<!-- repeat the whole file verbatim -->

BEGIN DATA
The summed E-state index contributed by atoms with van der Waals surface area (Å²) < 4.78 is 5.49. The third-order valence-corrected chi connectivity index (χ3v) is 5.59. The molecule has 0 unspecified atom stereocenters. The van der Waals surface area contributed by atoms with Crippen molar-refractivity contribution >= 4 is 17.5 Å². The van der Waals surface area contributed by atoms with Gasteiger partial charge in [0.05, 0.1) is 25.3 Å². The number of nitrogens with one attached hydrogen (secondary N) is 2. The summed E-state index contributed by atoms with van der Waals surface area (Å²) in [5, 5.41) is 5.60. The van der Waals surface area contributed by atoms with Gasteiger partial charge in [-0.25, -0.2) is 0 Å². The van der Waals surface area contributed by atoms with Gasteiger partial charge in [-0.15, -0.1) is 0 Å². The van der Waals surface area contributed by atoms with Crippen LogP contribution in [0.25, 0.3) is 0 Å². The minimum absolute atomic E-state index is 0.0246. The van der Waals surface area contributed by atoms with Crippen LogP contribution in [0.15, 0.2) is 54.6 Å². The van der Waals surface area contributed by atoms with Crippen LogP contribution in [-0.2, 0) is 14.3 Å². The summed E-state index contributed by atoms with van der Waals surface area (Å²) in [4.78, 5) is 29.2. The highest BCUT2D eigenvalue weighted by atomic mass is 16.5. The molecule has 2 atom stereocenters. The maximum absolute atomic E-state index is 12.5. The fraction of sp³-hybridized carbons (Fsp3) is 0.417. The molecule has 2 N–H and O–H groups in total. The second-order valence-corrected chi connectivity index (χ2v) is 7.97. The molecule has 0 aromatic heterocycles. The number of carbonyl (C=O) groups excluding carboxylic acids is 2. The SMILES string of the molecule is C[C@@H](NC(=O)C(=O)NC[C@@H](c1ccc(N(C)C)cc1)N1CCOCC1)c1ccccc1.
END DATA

The summed E-state index contributed by atoms with van der Waals surface area (Å²) < 4.78 is 5.49. The third-order valence-corrected chi connectivity index (χ3v) is 5.59. The molecule has 0 unspecified atom stereocenters. The van der Waals surface area contributed by atoms with Crippen molar-refractivity contribution >= 4 is 17.5 Å². The van der Waals surface area contributed by atoms with Gasteiger partial charge in [0.05, 0.1) is 25.3 Å². The number of nitrogens with one attached hydrogen (secondary N) is 2. The summed E-state index contributed by atoms with van der Waals surface area (Å²) in [5, 5.41) is 5.60. The van der Waals surface area contributed by atoms with Gasteiger partial charge in [-0.25, -0.2) is 0 Å². The van der Waals surface area contributed by atoms with Gasteiger partial charge in [-0.15, -0.1) is 0 Å². The van der Waals surface area contributed by atoms with Crippen LogP contribution in [0.25, 0.3) is 0 Å². The minimum absolute atomic E-state index is 0.0246. The van der Waals surface area contributed by atoms with Crippen LogP contribution in [0.15, 0.2) is 54.6 Å². The van der Waals surface area contributed by atoms with Crippen LogP contribution in [-0.2, 0) is 14.3 Å². The summed E-state index contributed by atoms with van der Waals surface area (Å²) in [4.78, 5) is 29.2. The highest BCUT2D eigenvalue weighted by atomic mass is 16.5. The molecule has 2 atom stereocenters. The maximum absolute atomic E-state index is 12.5. The fraction of sp³-hybridized carbons (Fsp3) is 0.417. The molecule has 2 N–H and O–H groups in total. The second-order valence-corrected chi connectivity index (χ2v) is 7.97. The molecule has 0 aromatic heterocycles. The number of carbonyl (C=O) groups excluding carboxylic acids is 2. The SMILES string of the molecule is C[C@@H](NC(=O)C(=O)NC[C@@H](c1ccc(N(C)C)cc1)N1CCOCC1)c1ccccc1.